Concern over alleged toxic waste deal with Kiev

Illustrative photo: Keith Beard, stock.XCHNG

As the Czech government debates a controversial eco-tender on the clean-up of environmental pollution caused under the communist regime, the daily Právo has published a surprising story. Over 100 barrels of the toxic substance beryllium are reportedly being loaded on trucks in Kiev, Ukraine to be transported to a secret destination in the Czech Republic.

Beryllium,  photo: Tomihahndorf,  CC 2.0 licence
Under the communist regime factories often stored toxic waste as circumstances allowed, until it could be transported to a toxic storage site. For years a factory producing equipment for Russian nuclear submarines in Kiev, Ukraine, did what many other large suppliers in Russia’s satellite states did –they sent the toxic waste to Russia to be buried at one of the toxic storage facilities set up without question. In this case it was a storage facility near the city of Leningrad. However after 1978 Russia stopped taking the toxic waste and the factory started storing it in its own backyard –out in the open –in sealed containers. The factory is long closed but for the past twenty years the Kiev administration has been looking for a way to get rid of the pile of beryllium which local media describe as a ticking time bomb.

Now the Kiev town hall says it has found a solution. It reportedly commissioned the Israeli firm SIGroup Consort Ltd to find a means of getting rid of the waste and claims that a contract was signed with an entity in the Czech Republic which had agreed to take over the waste for the equivalent of 29 million crowns. According to the local media the waste is ready for transport to an unknown destination in the Czech Republic and should set off in a number of days. The route and destination are being kept under wraps for security reasons.

Kevin Brigden, a scientist with Greenpeace, explains what beryllium is.

Kevin Brigden,  photo: Greenpeace
“Beryllium is a metal and it is often used in alloys with other metals. The biggest concern about beryllium is where it is processed or where materials containing beryllium are processed –particularly where this generates fumes or dust –so grinding-type processes or high temperature processes. Where people are exposed to such dust or fumes –even at very low levels and short periods of time – this can lead to what is known as beryllium sensitization and some people then develop a disease known as chronic beryllium disease. This particularly affects the lungs and at present there is no known cure or treatment for this disease. “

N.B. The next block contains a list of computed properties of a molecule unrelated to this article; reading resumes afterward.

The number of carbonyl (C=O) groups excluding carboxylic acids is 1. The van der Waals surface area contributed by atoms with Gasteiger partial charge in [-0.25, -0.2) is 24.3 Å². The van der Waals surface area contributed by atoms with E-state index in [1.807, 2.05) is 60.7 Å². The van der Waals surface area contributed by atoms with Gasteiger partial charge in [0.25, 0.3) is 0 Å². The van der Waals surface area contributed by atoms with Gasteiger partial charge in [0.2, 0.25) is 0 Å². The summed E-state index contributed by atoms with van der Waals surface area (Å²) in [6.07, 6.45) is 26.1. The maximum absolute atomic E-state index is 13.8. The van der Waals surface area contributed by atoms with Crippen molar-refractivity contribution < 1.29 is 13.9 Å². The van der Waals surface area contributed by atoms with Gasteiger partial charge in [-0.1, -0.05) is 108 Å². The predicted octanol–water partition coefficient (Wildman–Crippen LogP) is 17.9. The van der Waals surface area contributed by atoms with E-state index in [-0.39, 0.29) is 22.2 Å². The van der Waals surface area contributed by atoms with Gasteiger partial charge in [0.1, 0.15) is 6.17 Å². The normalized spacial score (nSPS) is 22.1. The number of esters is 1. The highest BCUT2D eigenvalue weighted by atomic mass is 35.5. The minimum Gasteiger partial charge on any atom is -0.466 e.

What if is it is stored in sealed containers and buried – how big is the danger then?

“If the material is kept contained then there is going to be very little chance of exposure of people to this compound. However, if one does not know how well it is contained and where it is going to be stored then obviously that needs to be clarified. And in addition to that also what other materials may be present within the waste –unless it is pure beryllium – presumably there are other compounds potentially present as well with their own potential for health risks or risks to the environment.”

Illustrative photo: Keith Beard,  stock.XCHNG
The story has evoked serious concern in the Czech Republic where the Environment Ministry says it knows nothing about the planned transport. Efforts to contact the respective Israeli firm have also proved unsuccessful, with the only source of information regarding the planned transfer being the Kiev authorities and the Ukrainian media which have not released any further details. Martin Bursík, a former environment minister, says it is now up to the Czech authorities to act.

“Based on the facts published by the media today this is a 100 percent illegal activity and it is now up to the Environment Ministry, the Inspection Office and also the police to follow this import and when they reach and cross the border to check the contents and send them back with it –because it is illegal.”

You yourself served as environment minister for a time – were there any attempts to smuggle toxic substances past the authorities, to this country for storage or other purposes?

Martin Bursík
“Yes, I have to say that unfortunately - yes. Some companies in Germany and Austria discovered it was advantageous to export their waste to a country where the price for getting rid of it was lower for them than to process it according to the rules of their own country. Those were illegal imports where it was very hard to find the Czech company responsible for processing the waste.”

The Czech Environment Ministry on Tuesday confirmed that it was looking into the matter. The only thing which appears certain at this point is that Ukraine, like many other post-communists states, is looking for ways to unload dangerous toxic waste and has reportedly earmarked 176 million hryvnias – the equivalent of 396 million crowns - to deal with 22 toxic waste storage sites in the country.